Washington legalized medical marijuana in 1998. The medical cannabis industry was successful and broadly accepted, and it was folded into the retail marijuana industry in 2016. That move was controversial. Cannabis advocates worried that the move would raise costs for legitimate medical marijuana patients and put long-time medical growers out of work.
On the whole, cannabis legalization succeeded in its primary goal of diminishing the black-market drug trade in Washington. Cannabis legalization has successfully reduced arrests for cannabis possession to nearly zero and struck a blow to sometimes violent black-market dealers.
The measure has had minimal negative effects on public health. Rehab admissions for marijuana addiction have actually gone down since legalization. However, about 18 percent of people who sought treatment for drug addiction in Washington in 2015 needed help with cannabis abuse, which is far more common than many cannabis users realize.
Alcoholism is a disease that humanity may never cure. Extreme efforts, like Prohibition, did little to reduce alcoholism. Some amount of alcohol abuse is constant. According to the Substance Abuse and Mental Health Administration, the number of admissions for alcohol abuse in Washington has been consistent for the last several years.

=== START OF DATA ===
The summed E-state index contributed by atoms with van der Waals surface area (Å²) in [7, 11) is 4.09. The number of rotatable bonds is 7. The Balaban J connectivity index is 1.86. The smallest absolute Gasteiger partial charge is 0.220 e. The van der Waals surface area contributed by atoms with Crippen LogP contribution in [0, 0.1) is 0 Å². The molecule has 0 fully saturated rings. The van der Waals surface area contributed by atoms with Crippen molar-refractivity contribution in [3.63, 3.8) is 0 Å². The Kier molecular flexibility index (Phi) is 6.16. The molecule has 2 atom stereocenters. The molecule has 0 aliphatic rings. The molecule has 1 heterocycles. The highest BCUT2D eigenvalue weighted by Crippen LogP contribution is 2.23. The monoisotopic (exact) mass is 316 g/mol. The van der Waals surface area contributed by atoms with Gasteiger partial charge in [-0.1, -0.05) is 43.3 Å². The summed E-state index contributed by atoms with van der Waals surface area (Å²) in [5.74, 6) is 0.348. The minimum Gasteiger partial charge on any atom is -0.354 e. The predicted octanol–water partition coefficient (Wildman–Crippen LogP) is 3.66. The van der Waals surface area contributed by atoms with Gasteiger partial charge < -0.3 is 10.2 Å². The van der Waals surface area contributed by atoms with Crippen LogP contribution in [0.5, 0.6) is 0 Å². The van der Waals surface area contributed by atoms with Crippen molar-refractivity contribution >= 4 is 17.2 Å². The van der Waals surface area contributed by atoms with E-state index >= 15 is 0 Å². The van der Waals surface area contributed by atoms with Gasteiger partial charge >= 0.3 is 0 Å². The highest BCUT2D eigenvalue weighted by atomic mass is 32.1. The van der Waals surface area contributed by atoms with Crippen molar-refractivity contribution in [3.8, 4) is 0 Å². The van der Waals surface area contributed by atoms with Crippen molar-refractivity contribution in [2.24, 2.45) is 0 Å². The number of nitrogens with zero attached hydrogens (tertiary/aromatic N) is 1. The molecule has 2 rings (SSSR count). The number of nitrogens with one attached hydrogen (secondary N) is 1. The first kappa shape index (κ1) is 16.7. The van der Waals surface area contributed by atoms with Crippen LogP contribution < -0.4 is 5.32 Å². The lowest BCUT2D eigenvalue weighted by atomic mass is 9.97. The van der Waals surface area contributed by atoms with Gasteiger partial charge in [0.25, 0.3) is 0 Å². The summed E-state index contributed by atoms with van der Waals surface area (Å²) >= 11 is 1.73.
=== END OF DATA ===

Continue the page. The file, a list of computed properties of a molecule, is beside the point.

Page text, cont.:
Many Washingtonians suffer from the devastation of alcoholism. It claims lives every year, and can cause long-term health problems. Alcoholism, like other forms of drug addiction, also damages the families and communities of those who suffer from it.
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But Washingtonians can and should work harder to reduce drunk driving. Washingtonians drink and drive more often than Americans on average, with devastating and often fatal consequences.
Washington state, like the rest of the United States, is struggling with an epidemic of opiate abuse. Heroin and opiate addiction are both on the rise. Public health officials have called the current opiate crisis the worst drug epidemic in American history.
Washington was already a center of heroin abuse when the crisis began around 2010, so it’s no surprise that more and more Washingtonians have fallen victim to opiate addiction.
Given Washington’s long-time heroin problem, it’s also no surprise that Washington is a leader in opiate treatment and harm prevention. Tacoma was the first city in the United States to set up a hypodermic needle exchange, and Seattle might soon become the first city in the United States to set up a safe-injection site.